[ wil-uh-thuh-wisp ]
/ ˈwɪl ə ðəˈwɪsp /
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anything that deludes or misleads by luring on.
In effect, this quiz will prove whether or not you have the skills to know the difference between “affect” and “effect.”
Question 1 of 7
The rainy weather could not ________ my elated spirits on my graduation day.
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Origin of will-o'-the-wisp

1600–10; originally Will (i.e., William) with the wisp;see wisp

OTHER WORDS FROM will-o'-the-wisp

willo'-the-wispish; especially British, willo'-the-wispy, adjective
Dictionary.com Unabridged Based on the Random House Unabridged Dictionary, © Random House, Inc. 2022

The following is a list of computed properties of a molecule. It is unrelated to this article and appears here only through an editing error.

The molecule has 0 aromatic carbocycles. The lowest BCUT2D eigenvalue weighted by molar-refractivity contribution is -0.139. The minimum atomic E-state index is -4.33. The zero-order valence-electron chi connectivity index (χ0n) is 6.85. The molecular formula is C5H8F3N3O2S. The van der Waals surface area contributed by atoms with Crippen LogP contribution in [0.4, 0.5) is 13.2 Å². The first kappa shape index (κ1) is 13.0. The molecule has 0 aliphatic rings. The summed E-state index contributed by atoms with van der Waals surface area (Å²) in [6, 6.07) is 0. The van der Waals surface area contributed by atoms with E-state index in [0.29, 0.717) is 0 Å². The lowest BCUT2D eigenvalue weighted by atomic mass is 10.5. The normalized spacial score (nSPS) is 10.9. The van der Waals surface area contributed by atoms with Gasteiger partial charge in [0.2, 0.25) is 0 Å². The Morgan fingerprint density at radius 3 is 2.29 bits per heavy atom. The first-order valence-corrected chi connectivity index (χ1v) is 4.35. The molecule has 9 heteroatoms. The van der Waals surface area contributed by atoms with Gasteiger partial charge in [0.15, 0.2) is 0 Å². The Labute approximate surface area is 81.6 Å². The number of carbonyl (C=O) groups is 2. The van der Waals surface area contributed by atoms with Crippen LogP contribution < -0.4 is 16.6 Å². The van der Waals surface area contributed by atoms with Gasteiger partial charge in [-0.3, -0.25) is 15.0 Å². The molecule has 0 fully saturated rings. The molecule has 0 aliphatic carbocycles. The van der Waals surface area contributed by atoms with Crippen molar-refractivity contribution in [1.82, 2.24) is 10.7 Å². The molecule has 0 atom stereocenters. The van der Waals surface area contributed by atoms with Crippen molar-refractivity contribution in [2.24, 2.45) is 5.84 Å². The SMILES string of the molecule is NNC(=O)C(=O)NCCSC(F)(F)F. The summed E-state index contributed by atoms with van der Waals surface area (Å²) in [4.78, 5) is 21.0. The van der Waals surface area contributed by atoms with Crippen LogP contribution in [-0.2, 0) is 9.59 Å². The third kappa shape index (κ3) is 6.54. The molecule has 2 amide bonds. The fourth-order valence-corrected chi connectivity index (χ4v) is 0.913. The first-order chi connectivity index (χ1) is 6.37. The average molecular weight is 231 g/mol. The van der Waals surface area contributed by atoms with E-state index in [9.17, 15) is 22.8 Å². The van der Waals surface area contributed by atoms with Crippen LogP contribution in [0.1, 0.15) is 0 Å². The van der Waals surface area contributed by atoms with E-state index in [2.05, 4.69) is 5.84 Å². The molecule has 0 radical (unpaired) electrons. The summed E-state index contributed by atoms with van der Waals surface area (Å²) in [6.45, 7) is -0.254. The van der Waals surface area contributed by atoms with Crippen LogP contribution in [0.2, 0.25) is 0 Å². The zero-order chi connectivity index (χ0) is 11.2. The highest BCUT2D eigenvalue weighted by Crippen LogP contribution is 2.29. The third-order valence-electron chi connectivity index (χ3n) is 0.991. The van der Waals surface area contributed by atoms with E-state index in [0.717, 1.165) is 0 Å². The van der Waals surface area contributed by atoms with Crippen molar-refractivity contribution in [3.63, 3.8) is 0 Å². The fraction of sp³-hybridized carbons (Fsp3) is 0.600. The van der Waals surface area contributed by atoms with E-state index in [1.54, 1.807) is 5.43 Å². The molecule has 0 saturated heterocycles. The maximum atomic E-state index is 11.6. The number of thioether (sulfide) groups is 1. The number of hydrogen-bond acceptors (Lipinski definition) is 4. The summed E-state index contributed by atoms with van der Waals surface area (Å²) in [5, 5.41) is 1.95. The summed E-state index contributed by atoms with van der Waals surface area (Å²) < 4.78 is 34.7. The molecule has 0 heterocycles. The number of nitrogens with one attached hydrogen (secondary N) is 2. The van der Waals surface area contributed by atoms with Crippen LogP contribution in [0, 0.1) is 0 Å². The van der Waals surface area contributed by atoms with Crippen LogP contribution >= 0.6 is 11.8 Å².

How to use will-o'-the-wisp in a sentence

British Dictionary definitions for will-o'-the-wisp

/ (ˌwɪləðəˈwɪsp) /

Also called: friar's lantern, ignis fatuus, jack-o'-lantern a pale flame or phosphorescence sometimes seen over marshy ground at night. It is believed to be due to the spontaneous combustion of methane or other hydrocarbons originating from decomposing organic matter
a person or thing that is elusive or allures and misleads

Derived forms of will-o'-the-wisp

will-o'-the-wispish or will-o'-the-wispy, adjective

Word Origin for will-o'-the-wisp

C17: originally Will with the wisp, from Will short for William and wisp in former sense of a twist of hay or straw burning as a torch
Collins English Dictionary - Complete & Unabridged 2012 Digital Edition © William Collins Sons & Co. Ltd. 1979, 1986 © HarperCollins Publishers 1998, 2000, 2003, 2005, 2006, 2007, 2009, 2012